Depot artisans upgrade enduring fleet

By Lisa Simunaci Corpus Christi Army Depot

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A program that modernizes Black Hawk helicopters maximizes Corpus Christi Army Depot’s capabilities as part of a winning readiness strategy for U.S. Army aviation.

Skilled artisans and technical experts at Corpus Christi Army Depot are upgrading UH-60 Black Hawk helicopters, leveraging the Army’s investment in an enduring fleet of aircraft slated to continue service for decades to come. The upgraded aircraft are known as UH-60 “Victor” models. The Victor is a transformed UH-60 “Lima” model helicopter with a glass, digital cockpit that replaces an older analog system.

As the Army focuses on modernizing its aviation fleet through its Future Vertical Lift program, the Black Hawk – known as the workhorse of Army aviation – has critical continuing roles in air assault, medical evacuation, combat stability, and support and special operations.

“The Black Hawk has more than 40 years of proven dependability and we will continue to rely on our enduring fleet for years to come,” said U.S. Army Aviation and Missile Command Commander Maj. Gen. Todd Royar. “This upgraded Victor model benefits Soldiers, pilots and the Army while showcasing the capabilities of our Organic Industrial Base.”

Corpus Christi Army Depot is among 26 facilities the Army calls its Organic Industrial Base, which includes maintenance depots, manufacturing arsenals and ammunition plants. The Organic Industrial Base has a role in maintaining military readiness and retains the capacity to surge in support of national security.

Rather than turning to industry for the modernization work, Corpus Christi Army Depot was selected because of its established capabilities. The depot’s workforce is already well-versed in providing what is known as the L-to-L recap – which takes the aging UH-60 Lima models through a program that refreshes their technology and systems, extending the life of the aircraft.

“Our workforce has decades of consistent performance delivering like-new airframes and components back to our Nation,” said Corpus Christi Army Depot Commander Col. Gail Atkins. “We are humbled and honored to be chosen by the Army as the provider of the UH60V fleet.”

The technical transition that produces a Victor model culminates a years’ long collaborative process between Army researchers and industry. That cooperative effort comes to life when the aircraft moves through the various “gates” at the depot.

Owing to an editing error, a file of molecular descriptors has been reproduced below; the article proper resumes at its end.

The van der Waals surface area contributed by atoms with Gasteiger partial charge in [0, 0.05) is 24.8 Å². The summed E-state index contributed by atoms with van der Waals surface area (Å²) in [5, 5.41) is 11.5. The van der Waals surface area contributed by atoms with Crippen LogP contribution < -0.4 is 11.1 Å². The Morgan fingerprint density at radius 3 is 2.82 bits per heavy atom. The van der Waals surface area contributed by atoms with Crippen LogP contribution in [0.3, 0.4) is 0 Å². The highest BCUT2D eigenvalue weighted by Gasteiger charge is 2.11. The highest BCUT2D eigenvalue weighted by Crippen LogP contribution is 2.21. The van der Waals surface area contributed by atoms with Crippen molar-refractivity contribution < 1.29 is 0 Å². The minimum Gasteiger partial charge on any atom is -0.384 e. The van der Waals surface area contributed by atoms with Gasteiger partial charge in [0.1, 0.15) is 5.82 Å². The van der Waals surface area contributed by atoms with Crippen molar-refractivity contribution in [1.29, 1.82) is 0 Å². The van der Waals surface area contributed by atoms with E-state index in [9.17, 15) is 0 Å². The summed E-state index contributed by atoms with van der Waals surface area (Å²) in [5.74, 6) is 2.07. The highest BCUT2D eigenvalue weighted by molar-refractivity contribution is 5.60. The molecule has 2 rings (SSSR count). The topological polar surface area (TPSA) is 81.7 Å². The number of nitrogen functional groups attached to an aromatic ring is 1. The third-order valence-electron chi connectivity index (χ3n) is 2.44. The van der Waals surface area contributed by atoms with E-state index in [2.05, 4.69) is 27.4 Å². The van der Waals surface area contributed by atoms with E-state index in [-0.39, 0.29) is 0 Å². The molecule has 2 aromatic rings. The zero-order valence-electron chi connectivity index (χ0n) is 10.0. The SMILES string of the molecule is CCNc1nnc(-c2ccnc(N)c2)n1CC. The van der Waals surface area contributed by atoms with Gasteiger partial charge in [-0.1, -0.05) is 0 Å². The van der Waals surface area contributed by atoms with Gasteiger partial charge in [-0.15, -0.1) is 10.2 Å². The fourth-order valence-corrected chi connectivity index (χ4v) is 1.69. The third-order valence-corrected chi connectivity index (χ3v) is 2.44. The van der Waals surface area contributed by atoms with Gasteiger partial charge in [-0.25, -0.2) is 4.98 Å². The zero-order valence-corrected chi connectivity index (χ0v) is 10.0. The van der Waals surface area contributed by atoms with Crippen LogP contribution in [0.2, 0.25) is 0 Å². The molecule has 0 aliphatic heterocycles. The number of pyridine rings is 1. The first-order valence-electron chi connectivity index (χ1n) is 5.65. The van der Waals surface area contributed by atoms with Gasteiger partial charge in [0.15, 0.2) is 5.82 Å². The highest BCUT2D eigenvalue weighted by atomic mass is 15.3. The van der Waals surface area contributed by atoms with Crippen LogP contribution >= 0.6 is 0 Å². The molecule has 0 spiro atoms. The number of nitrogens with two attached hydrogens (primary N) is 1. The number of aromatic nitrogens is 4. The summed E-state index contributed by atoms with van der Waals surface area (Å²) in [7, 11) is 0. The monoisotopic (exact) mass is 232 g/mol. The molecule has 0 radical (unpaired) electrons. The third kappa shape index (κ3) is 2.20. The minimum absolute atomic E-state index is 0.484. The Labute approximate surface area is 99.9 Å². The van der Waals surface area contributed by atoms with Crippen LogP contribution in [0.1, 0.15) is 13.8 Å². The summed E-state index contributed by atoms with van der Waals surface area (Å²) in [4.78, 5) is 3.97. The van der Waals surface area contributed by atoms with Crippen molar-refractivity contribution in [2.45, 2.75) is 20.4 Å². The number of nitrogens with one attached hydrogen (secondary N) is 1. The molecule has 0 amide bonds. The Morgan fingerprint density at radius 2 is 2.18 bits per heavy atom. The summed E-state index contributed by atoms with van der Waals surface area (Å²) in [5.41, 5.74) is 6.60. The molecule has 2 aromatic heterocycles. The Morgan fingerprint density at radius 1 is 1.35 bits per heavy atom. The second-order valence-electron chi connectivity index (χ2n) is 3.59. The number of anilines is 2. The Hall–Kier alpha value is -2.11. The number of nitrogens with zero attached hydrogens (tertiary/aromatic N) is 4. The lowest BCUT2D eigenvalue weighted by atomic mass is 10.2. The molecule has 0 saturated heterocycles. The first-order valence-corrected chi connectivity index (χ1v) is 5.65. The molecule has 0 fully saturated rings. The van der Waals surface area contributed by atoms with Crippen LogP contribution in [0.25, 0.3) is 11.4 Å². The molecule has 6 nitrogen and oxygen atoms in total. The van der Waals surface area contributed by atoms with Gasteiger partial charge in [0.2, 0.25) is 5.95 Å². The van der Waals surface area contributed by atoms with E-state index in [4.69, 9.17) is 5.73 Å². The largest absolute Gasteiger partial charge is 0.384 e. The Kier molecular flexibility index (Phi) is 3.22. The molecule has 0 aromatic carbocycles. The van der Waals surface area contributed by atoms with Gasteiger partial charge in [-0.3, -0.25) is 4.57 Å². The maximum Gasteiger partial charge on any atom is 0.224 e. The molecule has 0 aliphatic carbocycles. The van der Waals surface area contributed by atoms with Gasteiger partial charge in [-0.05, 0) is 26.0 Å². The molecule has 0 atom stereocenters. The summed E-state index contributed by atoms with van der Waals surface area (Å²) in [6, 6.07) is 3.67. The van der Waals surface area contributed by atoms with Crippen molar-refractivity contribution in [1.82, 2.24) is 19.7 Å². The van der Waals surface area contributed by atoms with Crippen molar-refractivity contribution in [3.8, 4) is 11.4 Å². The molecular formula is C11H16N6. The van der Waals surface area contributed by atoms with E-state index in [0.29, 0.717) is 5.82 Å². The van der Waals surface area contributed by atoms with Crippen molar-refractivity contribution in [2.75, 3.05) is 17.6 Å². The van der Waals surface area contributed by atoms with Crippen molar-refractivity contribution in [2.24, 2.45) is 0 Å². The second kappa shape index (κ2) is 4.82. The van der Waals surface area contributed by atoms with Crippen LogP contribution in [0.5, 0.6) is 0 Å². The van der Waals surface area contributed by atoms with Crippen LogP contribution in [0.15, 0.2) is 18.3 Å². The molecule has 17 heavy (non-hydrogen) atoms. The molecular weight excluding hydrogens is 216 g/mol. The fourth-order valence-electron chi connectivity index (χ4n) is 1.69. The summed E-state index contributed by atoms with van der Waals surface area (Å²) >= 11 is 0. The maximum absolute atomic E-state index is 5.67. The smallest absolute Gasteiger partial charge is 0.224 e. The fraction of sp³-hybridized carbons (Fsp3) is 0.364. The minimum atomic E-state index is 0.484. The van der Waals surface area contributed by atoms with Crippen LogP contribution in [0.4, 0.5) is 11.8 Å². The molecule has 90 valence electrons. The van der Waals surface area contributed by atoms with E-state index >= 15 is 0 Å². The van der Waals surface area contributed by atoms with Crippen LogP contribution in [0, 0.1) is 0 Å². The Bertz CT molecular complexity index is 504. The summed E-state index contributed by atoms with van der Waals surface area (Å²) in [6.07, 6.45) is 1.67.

“Corpus Christi Army Depot has been an invaluable partner on the Victor program,” said Program Executive Office – Aviation UH-60V Program Manager Lt. Col. Dan Thetford. “I have personally toured their main production line, back shops, and quality-control efforts; their ongoing contribution to the program will be critical in providing the best possible aircraft to our Army air crews."

The first two Victor model aircraft are nearing completion and should be final flight tested by September said Corpus Christi Army Depot Operations Manager Rod Benson. During the Low Rate Initial Production, the depot will produce 72 aircraft over five years. The Victor model Black Hawks will go to Army National Guard units, with the first unit expected to be fully equipped in Fiscal Year 2021. All told, the depot is slated to transition hundreds of Lima models to Victor models.

From concept to prototypes to test flights, the result is a government-owned Technical Data Package installed by the Depot workforce, extending the life of the airframe while improving commonalities with the Army’s Black Hawk fleet.

The government-owned technical package maximizes competition among vendors. Using an open-system architecture approach means the software design is not dependent on proprietary systems, making it easier to add or swap components and facilitate faster future upgrades.

“The UH-60 Victor program upgrades the Lima model with a digital suite that streamlines the cockpit for increased situational awareness with an enhanced cockpit management system,” said Benson. “Features include a moving map, enhanced messaging between pilots and a state-of-the-art navigation system.”

The featured upgrades in the UH-60V also include common functionality with the Mike model of the UH-60 – the most modern Black Hawk in the Army’s fleet. The resulting commonality translates into shared avionics and streamlined pilot training, improving both efficiency and cost.

“The Victor leverages the UH-60 Lima airframe by allowing for an affordable, relevant upgrade option with a Pilot Vehicle Interface that is comparable to the UH-60M. The modernization will improve the aviation community by streamlining the training requirements for pilots on both the Black Hawk Mike and Victor aircraft,” said Benson.

“Performing this work at CCAD was the right decision,” Benson added. “Nowhere will you find a more dedicated workforce and have the flexibility to adapt to configuration changes or upgrades.”


Editor's note: The original story can be viewed on the U.S. Army Aviation and Missile Command website.